Tributes to 'icon of all icons'

This Is Local London: Neath MP Peter Hain described Nelson Mandela as the "icon of all icons" Neath MP Peter Hain described Nelson Mandela as the "icon of all icons"

A politician whose family fled South Africa because of their support for Nelson Mandela's cause described the late great former South African president as the "icon of all icons".

Noble peace prize winner Mr Mandela died today aged 95 following a long battle against ill health.

News of his death was met with great sadness in Wales - where the father-of-five's fight against oppression struck a chord with many.

Among those spearheading the tributes on the western side of Severn Bridge was Neath MP Peter Hain.

The 63-year-old said there had long been a bond between Wales and the man known to friends as "Madiba" - and cited the anti-apartheid demonstrations against the then all-white Springboks rugby team's game in Swansea in 1969.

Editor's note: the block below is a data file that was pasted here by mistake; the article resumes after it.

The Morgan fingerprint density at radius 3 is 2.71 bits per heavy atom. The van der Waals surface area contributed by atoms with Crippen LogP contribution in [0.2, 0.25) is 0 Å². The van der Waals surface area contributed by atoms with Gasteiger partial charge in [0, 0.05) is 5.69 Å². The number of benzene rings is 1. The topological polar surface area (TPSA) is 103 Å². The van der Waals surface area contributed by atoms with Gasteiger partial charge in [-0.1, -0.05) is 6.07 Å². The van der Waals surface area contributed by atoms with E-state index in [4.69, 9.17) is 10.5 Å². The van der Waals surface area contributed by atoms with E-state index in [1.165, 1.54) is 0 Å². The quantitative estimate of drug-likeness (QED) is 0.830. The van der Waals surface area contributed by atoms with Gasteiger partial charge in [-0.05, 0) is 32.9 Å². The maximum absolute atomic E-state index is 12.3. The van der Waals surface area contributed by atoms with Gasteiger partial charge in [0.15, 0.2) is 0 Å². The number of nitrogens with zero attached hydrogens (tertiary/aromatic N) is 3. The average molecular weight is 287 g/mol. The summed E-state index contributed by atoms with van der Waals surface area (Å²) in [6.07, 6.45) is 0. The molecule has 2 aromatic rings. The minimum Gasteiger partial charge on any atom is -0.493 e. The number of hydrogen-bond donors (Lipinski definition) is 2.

The former Welsh Secretary also fondly recalled the former President's first and only visit to Wales back in 1998 - when he was awarded the Freedom of Cardiff.

He said: "Cardiff that day experienced a vintage Mandela performance.

"He ignored my guiding arm on his elbow and stopped at a group of primary school children sparkling in Welsh national dress.

"As the queue of VIPs waited, sweating in the unusually hot weather, he began conducting the children to Twinkle, Twinkle Little Star.

"I later learned that it was the absence of his children that he missed most in all his long years of imprisonment on Robben Island."

Mr Hain, whose family's associations with the anti-Apartheid movement saw them blacklisted by the South African authorities in the 1960s - also described Mr Mandela as "a friend and a hero".

Recalling Mr Mandela's 2000 visit to the Labour Party conference in Brighton, he said: "As I escorted him inside, he asked his usual question: 'How's the family?'.

"On hearing my mother was in Swansea's Morriston Hospital with a fractured femur, he stopped immediately and said that he must speak to her.

"Out came my mobile and, when she answered from her hospital ward, she was greeted with: 'Hullo. Nelson Mandela here, do you remember me?'

"That's what made him so extraordinary - he remained above all a people's person which is highly unusual amongst global leaders or celebrities of his stature."

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